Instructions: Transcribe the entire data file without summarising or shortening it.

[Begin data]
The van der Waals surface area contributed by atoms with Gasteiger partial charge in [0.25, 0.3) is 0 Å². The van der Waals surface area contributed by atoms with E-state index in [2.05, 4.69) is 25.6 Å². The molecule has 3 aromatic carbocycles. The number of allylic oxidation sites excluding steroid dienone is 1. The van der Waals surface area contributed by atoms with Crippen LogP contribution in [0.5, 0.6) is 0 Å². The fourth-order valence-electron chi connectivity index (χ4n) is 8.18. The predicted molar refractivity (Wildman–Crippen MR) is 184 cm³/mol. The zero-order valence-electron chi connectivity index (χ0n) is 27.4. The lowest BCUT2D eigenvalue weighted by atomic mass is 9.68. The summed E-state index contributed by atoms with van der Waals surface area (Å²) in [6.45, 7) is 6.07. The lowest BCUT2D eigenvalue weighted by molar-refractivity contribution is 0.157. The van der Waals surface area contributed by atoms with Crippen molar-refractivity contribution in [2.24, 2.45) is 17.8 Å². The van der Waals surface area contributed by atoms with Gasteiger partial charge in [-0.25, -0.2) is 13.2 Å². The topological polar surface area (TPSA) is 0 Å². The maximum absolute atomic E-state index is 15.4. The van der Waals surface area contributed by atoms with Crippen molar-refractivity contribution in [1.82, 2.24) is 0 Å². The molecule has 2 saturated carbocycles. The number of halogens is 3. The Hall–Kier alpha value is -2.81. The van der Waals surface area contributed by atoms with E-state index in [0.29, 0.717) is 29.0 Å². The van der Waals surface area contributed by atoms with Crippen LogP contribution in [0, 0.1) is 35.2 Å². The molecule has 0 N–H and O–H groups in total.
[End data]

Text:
The van der Waals surface area contributed by atoms with Gasteiger partial charge in [0.25, 0.3) is 0 Å². The van der Waals surface area contributed by atoms with E-state index in [2.05, 4.69) is 25.6 Å². The molecule has 3 aromatic carbocycles. The number of allylic oxidation sites excluding steroid dienone is 1. The van der Waals surface area contributed by atoms with Crippen LogP contribution in [0.5, 0.6) is 0 Å². The fourth-order valence-electron chi connectivity index (χ4n) is 8.18. The predicted molar refractivity (Wildman–Crippen MR) is 184 cm³/mol. The zero-order valence-electron chi connectivity index (χ0n) is 27.4. The lowest BCUT2D eigenvalue weighted by atomic mass is 9.68. The summed E-state index contributed by atoms with van der Waals surface area (Å²) in [6.45, 7) is 6.07. The lowest BCUT2D eigenvalue weighted by molar-refractivity contribution is 0.157. The van der Waals surface area contributed by atoms with Crippen molar-refractivity contribution in [2.24, 2.45) is 17.8 Å². The van der Waals surface area contributed by atoms with Gasteiger partial charge in [-0.25, -0.2) is 13.2 Å². The topological polar surface area (TPSA) is 0 Å². The maximum absolute atomic E-state index is 15.4. The van der Waals surface area contributed by atoms with Crippen molar-refractivity contribution in [1.82, 2.24) is 0 Å². The molecule has 2 saturated carbocycles. The number of halogens is 3. The Hall–Kier alpha value is -2.81. The van der Waals surface area contributed by atoms with E-state index in [0.29, 0.717) is 29.0 Å². The van der Waals surface area contributed by atoms with Crippen LogP contribution in [0, 0.1) is 35.2 Å². The molecule has 0 N–H and O–H groups in total.